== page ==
a megaphoneRedShelf, one of our Inclusive Publishing Partners, ran a webinar on the day to focus on Open Educational Resources and you can watch this  still on YouTube. Keeping accessibility at the forefront of decision making is perhaps more important than ever, particularly when it comes to course materials. Many instructors are turning to Open Educational Resources (OER) during this period of rapid movement to online instruction—yet many of those tools may require alterations to ensure they are accessible to all. This session recognized Global Accessibility Awareness Day  by diving into the role that OER is playing in today’s course materials strategy and how to ensure the most accessible development and distribution of that content.

a megaphoneVitalSource, one of our Inclusive Publishing Partners, published a blog piece entitled: Accessibility Matters More Than Ever by Rick Johnson. “We must all remember that accessibility is a journey, not a destination. Just as technology is continuously evolving and changing, so too are students’ needs.”

a megaphoneMacmillan Learning published their Accessibility Journey and shared this with employees on May 21. A fantastic way to confirm their commitment to accessible publishing with colleagues on the occasion of GAAD. “Accessibility touches all areas of our Macmillan Learning. It’s important, and as is typical, you all excel when presented with an ambitious goal. So, thank you for your ongoing enthusiasm and support of this important initiative.”

a megaphoneJoAnna Hunt, Amazon, who recently presented a DAISY webinar, published a GAAD blog piece entitled: The Severity Gap in Accessibility. “I believe that closing the severity gap in accessibility has three parts. First, we need to reset who comes to mind when businesses think about their customers so we can change their prioritization framework. Second, we need to ensure they have an objective understanding of the barriers created by accessibility defects, so they can properly evaluate impact. Finally, we need to help leaders understand the business value of investing in accessibility, so we can influence their perception of severity.”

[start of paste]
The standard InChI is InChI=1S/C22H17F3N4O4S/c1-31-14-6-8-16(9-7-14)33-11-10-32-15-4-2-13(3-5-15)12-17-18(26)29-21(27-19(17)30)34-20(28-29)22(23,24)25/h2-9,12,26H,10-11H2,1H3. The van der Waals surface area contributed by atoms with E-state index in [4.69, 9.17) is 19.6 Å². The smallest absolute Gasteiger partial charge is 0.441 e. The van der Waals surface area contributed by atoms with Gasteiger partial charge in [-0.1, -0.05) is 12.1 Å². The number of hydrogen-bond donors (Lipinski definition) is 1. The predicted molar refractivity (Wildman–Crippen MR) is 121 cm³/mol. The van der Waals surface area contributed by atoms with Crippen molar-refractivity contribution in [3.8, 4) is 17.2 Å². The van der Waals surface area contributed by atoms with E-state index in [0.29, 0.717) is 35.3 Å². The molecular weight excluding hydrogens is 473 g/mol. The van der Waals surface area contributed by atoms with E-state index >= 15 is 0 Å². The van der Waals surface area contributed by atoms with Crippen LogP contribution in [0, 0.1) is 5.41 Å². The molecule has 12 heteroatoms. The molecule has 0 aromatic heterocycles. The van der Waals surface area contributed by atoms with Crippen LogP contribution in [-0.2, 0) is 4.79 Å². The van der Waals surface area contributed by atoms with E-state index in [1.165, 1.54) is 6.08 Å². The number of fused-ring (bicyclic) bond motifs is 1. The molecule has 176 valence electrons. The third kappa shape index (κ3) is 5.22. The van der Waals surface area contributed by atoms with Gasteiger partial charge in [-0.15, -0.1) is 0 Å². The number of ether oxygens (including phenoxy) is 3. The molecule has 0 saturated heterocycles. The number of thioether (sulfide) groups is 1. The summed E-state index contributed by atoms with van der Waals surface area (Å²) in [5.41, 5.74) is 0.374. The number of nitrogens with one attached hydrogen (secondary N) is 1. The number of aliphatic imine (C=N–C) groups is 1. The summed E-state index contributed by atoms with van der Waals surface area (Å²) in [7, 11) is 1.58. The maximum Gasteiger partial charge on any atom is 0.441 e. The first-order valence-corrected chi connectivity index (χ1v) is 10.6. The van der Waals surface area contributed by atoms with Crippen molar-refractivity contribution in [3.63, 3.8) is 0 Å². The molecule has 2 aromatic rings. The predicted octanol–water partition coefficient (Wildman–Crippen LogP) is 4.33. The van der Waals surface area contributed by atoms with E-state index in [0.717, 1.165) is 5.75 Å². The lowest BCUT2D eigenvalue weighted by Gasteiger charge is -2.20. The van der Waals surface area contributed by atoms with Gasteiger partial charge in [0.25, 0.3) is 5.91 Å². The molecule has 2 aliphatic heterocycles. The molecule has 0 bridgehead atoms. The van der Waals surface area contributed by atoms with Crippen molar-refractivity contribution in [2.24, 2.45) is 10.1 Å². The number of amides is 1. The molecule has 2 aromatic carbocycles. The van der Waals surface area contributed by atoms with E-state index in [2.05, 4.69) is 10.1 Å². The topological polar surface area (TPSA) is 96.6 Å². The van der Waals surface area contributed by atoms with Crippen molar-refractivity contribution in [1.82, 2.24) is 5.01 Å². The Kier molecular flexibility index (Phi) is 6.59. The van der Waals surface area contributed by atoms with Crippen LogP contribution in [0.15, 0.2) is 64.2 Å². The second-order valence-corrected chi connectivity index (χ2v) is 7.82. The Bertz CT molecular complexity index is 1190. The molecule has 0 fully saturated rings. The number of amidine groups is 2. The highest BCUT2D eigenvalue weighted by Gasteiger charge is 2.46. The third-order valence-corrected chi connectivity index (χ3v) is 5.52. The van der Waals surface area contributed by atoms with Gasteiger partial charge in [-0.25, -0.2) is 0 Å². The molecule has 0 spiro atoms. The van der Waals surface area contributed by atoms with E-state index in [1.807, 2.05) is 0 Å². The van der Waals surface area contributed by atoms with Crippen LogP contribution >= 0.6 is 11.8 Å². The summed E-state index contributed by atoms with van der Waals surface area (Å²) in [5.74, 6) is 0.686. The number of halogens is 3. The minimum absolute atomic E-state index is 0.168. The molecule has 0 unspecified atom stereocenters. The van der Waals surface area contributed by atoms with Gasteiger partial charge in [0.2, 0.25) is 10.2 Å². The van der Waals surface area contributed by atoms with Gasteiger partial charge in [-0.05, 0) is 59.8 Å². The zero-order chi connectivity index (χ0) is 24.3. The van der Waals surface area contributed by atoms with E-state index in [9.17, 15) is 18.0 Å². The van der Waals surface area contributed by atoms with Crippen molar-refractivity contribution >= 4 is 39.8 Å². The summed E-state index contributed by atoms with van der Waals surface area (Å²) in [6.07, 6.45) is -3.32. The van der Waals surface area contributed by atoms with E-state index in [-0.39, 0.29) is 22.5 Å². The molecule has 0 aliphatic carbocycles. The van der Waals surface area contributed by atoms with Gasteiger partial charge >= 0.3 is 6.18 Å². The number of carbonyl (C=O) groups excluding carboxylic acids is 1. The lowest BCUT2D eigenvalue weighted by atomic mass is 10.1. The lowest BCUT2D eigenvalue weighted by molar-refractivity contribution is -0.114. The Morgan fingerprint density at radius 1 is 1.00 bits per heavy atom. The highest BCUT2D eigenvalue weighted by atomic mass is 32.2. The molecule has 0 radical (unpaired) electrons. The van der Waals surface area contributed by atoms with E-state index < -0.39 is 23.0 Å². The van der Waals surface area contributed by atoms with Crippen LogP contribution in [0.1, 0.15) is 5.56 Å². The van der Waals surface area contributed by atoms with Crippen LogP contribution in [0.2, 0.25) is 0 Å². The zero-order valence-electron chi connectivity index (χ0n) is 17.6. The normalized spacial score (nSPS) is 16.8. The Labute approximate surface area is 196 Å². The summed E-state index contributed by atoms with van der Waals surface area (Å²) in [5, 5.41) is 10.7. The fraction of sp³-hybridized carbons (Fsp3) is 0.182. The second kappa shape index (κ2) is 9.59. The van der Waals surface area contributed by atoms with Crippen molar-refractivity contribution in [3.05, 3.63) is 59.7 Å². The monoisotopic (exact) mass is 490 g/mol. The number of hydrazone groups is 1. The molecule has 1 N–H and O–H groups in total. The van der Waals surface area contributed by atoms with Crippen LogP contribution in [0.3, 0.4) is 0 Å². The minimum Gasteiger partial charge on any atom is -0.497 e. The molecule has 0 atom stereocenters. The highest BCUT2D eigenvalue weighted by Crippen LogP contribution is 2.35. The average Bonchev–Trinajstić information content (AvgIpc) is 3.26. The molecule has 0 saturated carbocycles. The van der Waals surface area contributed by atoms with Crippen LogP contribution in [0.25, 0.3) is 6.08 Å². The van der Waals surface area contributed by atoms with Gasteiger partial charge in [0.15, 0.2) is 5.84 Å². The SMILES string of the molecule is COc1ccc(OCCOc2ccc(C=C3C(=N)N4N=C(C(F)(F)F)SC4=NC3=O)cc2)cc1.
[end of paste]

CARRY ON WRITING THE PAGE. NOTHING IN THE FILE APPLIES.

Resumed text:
a megaphoneThe State University of New York (SUNY) held an accessibility week of webinars to celebrate GAAD, all of which are available to watch on YouTube. The full listing of webinars shows a wide reaching a varied program. “SUNY Accessibility Weekis specially designed to provide informative, practical accessibility knowledge to enhance inclusiveness of digital content for users with disabilities.”

a megaphoneHuw Alexander, textBOX prepared a piece for Typefi on The Silence of the Image, as part of their GAAD celebrations. “Writing alt-text can be a challenge, but it offers content providers a significant opportunity to engage with their audience whilst simultaneously providing a powerful marketing tool. Due to its hidden nature alt-text is often forgotten, but the coding underworld is a rich environment and enables the translation of the visual into the textual.”

These are just a few of the fantastic events that took place throughout the day and we hope to be able to build on our toolkit for next year and prepare more resources for you to use. In addition to publishing industry events there was a huge effort worldwide from other digital organizations and we’d welcome feedback on news and information from other sources that may be of interest to our readers.

Images in this post are taken from sketchnotes produced by Serena Nusing on the occasion of GAAD2020